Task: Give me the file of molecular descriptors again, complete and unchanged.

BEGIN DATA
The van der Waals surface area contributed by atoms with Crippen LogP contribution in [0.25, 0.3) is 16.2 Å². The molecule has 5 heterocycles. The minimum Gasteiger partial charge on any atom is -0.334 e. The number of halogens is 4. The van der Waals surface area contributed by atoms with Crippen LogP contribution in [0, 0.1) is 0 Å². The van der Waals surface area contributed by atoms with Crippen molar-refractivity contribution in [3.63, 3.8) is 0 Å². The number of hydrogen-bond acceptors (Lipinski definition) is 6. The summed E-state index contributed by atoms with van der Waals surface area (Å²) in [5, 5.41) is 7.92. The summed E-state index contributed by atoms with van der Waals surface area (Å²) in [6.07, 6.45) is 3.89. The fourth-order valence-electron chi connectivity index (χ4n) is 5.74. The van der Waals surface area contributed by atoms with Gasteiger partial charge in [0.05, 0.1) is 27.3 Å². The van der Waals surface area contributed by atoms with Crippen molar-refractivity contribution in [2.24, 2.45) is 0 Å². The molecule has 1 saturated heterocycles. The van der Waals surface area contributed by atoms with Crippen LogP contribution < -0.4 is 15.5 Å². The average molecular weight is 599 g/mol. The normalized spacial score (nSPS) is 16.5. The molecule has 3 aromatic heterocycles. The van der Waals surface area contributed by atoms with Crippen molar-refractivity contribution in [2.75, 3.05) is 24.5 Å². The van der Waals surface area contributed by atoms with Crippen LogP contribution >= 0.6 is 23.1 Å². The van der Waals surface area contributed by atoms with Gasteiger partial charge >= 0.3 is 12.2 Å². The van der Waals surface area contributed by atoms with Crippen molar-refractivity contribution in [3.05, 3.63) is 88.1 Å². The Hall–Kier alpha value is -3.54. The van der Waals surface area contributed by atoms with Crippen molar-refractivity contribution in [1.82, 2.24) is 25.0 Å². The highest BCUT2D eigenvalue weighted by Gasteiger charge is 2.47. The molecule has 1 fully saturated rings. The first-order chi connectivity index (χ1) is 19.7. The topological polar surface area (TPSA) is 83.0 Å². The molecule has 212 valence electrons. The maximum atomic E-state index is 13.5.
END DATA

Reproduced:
The van der Waals surface area contributed by atoms with Crippen LogP contribution in [0.25, 0.3) is 16.2 Å². The molecule has 5 heterocycles. The minimum Gasteiger partial charge on any atom is -0.334 e. The number of halogens is 4. The van der Waals surface area contributed by atoms with Crippen LogP contribution in [0, 0.1) is 0 Å². The van der Waals surface area contributed by atoms with Crippen molar-refractivity contribution in [3.63, 3.8) is 0 Å². The number of hydrogen-bond acceptors (Lipinski definition) is 6. The summed E-state index contributed by atoms with van der Waals surface area (Å²) in [5, 5.41) is 7.92. The summed E-state index contributed by atoms with van der Waals surface area (Å²) in [6.07, 6.45) is 3.89. The fourth-order valence-electron chi connectivity index (χ4n) is 5.74. The van der Waals surface area contributed by atoms with Gasteiger partial charge in [0.05, 0.1) is 27.3 Å². The van der Waals surface area contributed by atoms with Crippen molar-refractivity contribution in [2.24, 2.45) is 0 Å². The molecule has 1 saturated heterocycles. The van der Waals surface area contributed by atoms with Crippen LogP contribution < -0.4 is 15.5 Å². The average molecular weight is 599 g/mol. The normalized spacial score (nSPS) is 16.5. The molecule has 3 aromatic heterocycles. The van der Waals surface area contributed by atoms with Crippen molar-refractivity contribution in [2.75, 3.05) is 24.5 Å². The van der Waals surface area contributed by atoms with Crippen LogP contribution >= 0.6 is 23.1 Å². The van der Waals surface area contributed by atoms with Gasteiger partial charge >= 0.3 is 12.2 Å². The van der Waals surface area contributed by atoms with Crippen molar-refractivity contribution in [3.05, 3.63) is 88.1 Å². The Hall–Kier alpha value is -3.54. The van der Waals surface area contributed by atoms with Crippen molar-refractivity contribution in [1.82, 2.24) is 25.0 Å². The highest BCUT2D eigenvalue weighted by Gasteiger charge is 2.47. The molecule has 1 fully saturated rings. The first-order chi connectivity index (χ1) is 19.7. The topological polar surface area (TPSA) is 83.0 Å². The molecule has 212 valence electrons. The maximum atomic E-state index is 13.5.